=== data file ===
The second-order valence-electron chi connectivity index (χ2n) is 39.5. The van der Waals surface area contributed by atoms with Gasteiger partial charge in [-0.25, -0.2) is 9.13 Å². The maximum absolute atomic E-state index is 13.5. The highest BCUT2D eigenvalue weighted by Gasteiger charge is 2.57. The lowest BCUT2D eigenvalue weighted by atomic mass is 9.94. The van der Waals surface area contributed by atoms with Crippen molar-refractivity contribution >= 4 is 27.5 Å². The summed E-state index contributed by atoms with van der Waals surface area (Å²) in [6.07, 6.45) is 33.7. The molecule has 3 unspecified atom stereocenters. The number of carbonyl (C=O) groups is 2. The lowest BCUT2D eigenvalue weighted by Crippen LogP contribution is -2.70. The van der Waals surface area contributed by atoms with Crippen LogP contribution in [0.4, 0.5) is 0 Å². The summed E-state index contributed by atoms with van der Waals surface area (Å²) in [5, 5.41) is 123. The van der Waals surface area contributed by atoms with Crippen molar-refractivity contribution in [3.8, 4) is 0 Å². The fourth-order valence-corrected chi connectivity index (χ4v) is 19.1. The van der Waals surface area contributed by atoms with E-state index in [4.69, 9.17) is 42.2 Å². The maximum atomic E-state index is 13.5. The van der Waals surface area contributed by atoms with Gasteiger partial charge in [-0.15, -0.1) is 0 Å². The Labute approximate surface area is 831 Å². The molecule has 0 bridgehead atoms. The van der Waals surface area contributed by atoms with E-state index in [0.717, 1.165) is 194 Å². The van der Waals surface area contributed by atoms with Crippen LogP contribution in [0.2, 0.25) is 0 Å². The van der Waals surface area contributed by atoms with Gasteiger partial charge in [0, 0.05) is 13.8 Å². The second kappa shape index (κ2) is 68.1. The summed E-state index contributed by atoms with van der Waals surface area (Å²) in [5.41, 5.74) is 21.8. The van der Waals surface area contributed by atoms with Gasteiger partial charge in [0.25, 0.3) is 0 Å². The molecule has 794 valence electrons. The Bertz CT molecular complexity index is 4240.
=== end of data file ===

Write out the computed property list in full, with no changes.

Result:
The second-order valence-electron chi connectivity index (χ2n) is 39.5. The van der Waals surface area contributed by atoms with Gasteiger partial charge in [-0.25, -0.2) is 9.13 Å². The maximum absolute atomic E-state index is 13.5. The highest BCUT2D eigenvalue weighted by Gasteiger charge is 2.57. The lowest BCUT2D eigenvalue weighted by atomic mass is 9.94. The van der Waals surface area contributed by atoms with Crippen molar-refractivity contribution >= 4 is 27.5 Å². The summed E-state index contributed by atoms with van der Waals surface area (Å²) in [6.07, 6.45) is 33.7. The molecule has 3 unspecified atom stereocenters. The number of carbonyl (C=O) groups is 2. The lowest BCUT2D eigenvalue weighted by Crippen LogP contribution is -2.70. The van der Waals surface area contributed by atoms with Crippen LogP contribution in [0.4, 0.5) is 0 Å². The summed E-state index contributed by atoms with van der Waals surface area (Å²) in [5, 5.41) is 123. The van der Waals surface area contributed by atoms with Crippen molar-refractivity contribution in [3.8, 4) is 0 Å². The fourth-order valence-corrected chi connectivity index (χ4v) is 19.1. The van der Waals surface area contributed by atoms with E-state index in [4.69, 9.17) is 42.2 Å². The maximum atomic E-state index is 13.5. The van der Waals surface area contributed by atoms with Gasteiger partial charge in [-0.15, -0.1) is 0 Å². The Labute approximate surface area is 831 Å². The molecule has 0 bridgehead atoms. The van der Waals surface area contributed by atoms with E-state index in [0.717, 1.165) is 194 Å². The van der Waals surface area contributed by atoms with Crippen LogP contribution in [0.2, 0.25) is 0 Å². The van der Waals surface area contributed by atoms with Gasteiger partial charge in [0, 0.05) is 13.8 Å². The second kappa shape index (κ2) is 68.1. The summed E-state index contributed by atoms with van der Waals surface area (Å²) in [5.41, 5.74) is 21.8. The van der Waals surface area contributed by atoms with Gasteiger partial charge in [0.25, 0.3) is 0 Å². The molecule has 794 valence electrons. The Bertz CT molecular complexity index is 4240.